By Bradley Ritter
Within the first century CE, Philo of Alexandria and Josephus provide brilliant descriptions of conflicts among Judeans and Greeks in Greek towns of the Roman Empire over numerous concerns, together with the Judeans’ civic id, the level in their responsibilities to neighborhood towns and cults, and the capability safety chance they posed to these towns. This examine analyzes the narratives of those conflicts, investigating what citizenship prestige Judeans loved, their political impact and whether or not they loved the suitable to set up associations for gazing their ancestral worship. For those narratives to be understood correctly, it's going to be assumed that many Judeans have been already electorate in their towns, and that this prestige performed a vital position in these conflicts.
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Additional info for Judeans in the Greek Cities of the Roman Empire: Rights, Citizenship and Civil Discord
Allegedly as a response to this atrocity, Judeans attacked Syrian towns and villages. Syrians responded by catching and killing Judeans within their own towns and cities. J. 464). J. 466–476). J. 477–78). J. 479). Josephus then mentions Alexandria and its Judean community. J. J. 490). 69 His picture of the outcome of the Judean resistance is rhetorically colorful. J. 496–97). Regarding Antioch, Josephus discusses conflicts that arose not long before the visit of Titus to Antioch after the fall of Jerusalem, in the fall of 70 CE.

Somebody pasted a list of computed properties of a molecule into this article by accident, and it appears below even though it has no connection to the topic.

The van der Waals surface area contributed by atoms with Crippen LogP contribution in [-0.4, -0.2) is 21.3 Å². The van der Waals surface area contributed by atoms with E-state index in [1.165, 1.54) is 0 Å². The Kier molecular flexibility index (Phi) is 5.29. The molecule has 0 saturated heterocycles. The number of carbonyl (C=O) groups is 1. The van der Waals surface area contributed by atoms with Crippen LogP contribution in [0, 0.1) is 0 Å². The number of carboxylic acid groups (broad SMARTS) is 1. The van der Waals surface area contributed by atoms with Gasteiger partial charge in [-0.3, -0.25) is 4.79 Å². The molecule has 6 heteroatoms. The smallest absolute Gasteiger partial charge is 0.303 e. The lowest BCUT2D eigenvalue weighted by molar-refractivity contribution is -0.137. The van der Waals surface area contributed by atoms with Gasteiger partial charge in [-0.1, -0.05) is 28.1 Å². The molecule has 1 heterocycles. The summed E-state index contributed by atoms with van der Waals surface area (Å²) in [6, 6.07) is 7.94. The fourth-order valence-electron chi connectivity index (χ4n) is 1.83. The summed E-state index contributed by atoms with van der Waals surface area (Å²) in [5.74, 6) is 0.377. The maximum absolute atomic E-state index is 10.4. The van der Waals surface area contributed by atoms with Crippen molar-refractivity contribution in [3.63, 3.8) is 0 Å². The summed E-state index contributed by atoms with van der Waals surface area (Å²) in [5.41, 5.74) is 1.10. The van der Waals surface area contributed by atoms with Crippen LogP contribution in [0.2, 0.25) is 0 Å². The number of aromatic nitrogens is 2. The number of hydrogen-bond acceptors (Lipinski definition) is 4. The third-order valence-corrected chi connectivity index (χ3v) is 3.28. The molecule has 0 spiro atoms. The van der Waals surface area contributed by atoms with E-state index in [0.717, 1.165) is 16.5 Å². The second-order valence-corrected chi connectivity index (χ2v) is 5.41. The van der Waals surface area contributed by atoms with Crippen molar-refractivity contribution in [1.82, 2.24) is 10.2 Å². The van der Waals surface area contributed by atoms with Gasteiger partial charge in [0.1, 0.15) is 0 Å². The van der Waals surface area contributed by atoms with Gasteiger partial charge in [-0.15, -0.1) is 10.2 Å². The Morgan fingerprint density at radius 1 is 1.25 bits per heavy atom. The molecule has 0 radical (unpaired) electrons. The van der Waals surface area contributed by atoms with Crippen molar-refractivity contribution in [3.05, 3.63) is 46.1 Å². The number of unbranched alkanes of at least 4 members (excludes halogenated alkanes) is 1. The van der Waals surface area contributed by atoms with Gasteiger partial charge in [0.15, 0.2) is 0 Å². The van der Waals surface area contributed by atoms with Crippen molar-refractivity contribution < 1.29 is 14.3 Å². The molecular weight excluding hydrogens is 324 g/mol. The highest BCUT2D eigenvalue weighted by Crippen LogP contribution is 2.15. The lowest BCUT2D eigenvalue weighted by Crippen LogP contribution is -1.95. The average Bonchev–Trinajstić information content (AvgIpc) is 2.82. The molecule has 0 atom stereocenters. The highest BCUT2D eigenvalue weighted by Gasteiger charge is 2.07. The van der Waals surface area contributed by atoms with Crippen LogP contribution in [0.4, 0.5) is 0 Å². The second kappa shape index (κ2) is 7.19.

Philo’s definition of Sukkot in In Flaccum as a “national holiday” on the “autumn equinox” has been offered as proof of a Gentile audience. 204, a work universally acknowledged to be aimed at Judeans, he describes the festival both by reference to its name given in Leviticus, “tents” (σκηναί), and also by its occurrence during the autumn equinox. But this discussion misses the real import of Philo’s words in that he sees the nature of the holy day itself as having a special significance for interpreting Flaccus’s arrest, which occurred on that day.
Unfortunately, neither Philo’s On the Judeans nor Hypothetica, is extant. 63 It might have helped counter, at least for its limited audience, a “triumphalist attitude” against the Judeans that was likely widespread after the Jewish War. 64 Martin Goodman argued that it “was well designed to appeal to popular opinion among the literate classes in the city of Rome,” (57) and so was aimed very clearly as an apologetic for Rome “to counter the great weight of anti-Judean propaganda produced by and for the Flavian dynasty 59 See Attridge 1984, 230.